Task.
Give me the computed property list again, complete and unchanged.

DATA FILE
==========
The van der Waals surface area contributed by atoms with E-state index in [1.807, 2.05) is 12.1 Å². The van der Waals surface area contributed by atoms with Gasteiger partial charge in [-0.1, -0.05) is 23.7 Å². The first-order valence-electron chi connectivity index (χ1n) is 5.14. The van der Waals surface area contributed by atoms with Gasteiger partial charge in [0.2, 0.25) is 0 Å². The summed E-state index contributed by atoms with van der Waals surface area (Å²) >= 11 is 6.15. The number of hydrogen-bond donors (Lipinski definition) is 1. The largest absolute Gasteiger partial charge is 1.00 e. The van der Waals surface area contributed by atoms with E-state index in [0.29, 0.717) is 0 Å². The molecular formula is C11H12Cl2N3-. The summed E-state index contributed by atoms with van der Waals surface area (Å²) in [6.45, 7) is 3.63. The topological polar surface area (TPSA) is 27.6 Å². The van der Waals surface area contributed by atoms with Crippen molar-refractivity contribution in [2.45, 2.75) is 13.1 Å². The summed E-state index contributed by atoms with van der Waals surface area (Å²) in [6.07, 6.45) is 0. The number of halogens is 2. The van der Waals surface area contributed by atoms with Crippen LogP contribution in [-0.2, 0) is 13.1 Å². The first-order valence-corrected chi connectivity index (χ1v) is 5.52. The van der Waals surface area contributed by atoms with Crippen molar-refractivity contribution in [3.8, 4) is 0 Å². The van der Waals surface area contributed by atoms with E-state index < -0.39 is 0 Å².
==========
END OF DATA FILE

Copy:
The van der Waals surface area contributed by atoms with E-state index in [1.807, 2.05) is 12.1 Å². The van der Waals surface area contributed by atoms with Gasteiger partial charge in [-0.1, -0.05) is 23.7 Å². The first-order valence-electron chi connectivity index (χ1n) is 5.14. The van der Waals surface area contributed by atoms with Gasteiger partial charge in [0.2, 0.25) is 0 Å². The summed E-state index contributed by atoms with van der Waals surface area (Å²) >= 11 is 6.15. The number of hydrogen-bond donors (Lipinski definition) is 1. The largest absolute Gasteiger partial charge is 1.00 e. The van der Waals surface area contributed by atoms with E-state index in [0.29, 0.717) is 0 Å². The molecular formula is C11H12Cl2N3-. The summed E-state index contributed by atoms with van der Waals surface area (Å²) in [6.45, 7) is 3.63. The topological polar surface area (TPSA) is 27.6 Å². The van der Waals surface area contributed by atoms with Crippen molar-refractivity contribution in [2.45, 2.75) is 13.1 Å². The summed E-state index contributed by atoms with van der Waals surface area (Å²) in [6.07, 6.45) is 0. The number of halogens is 2. The van der Waals surface area contributed by atoms with Crippen LogP contribution in [-0.2, 0) is 13.1 Å². The first-order valence-corrected chi connectivity index (χ1v) is 5.52. The van der Waals surface area contributed by atoms with Crippen molar-refractivity contribution in [3.8, 4) is 0 Å². The van der Waals surface area contributed by atoms with E-state index < -0.39 is 0 Å².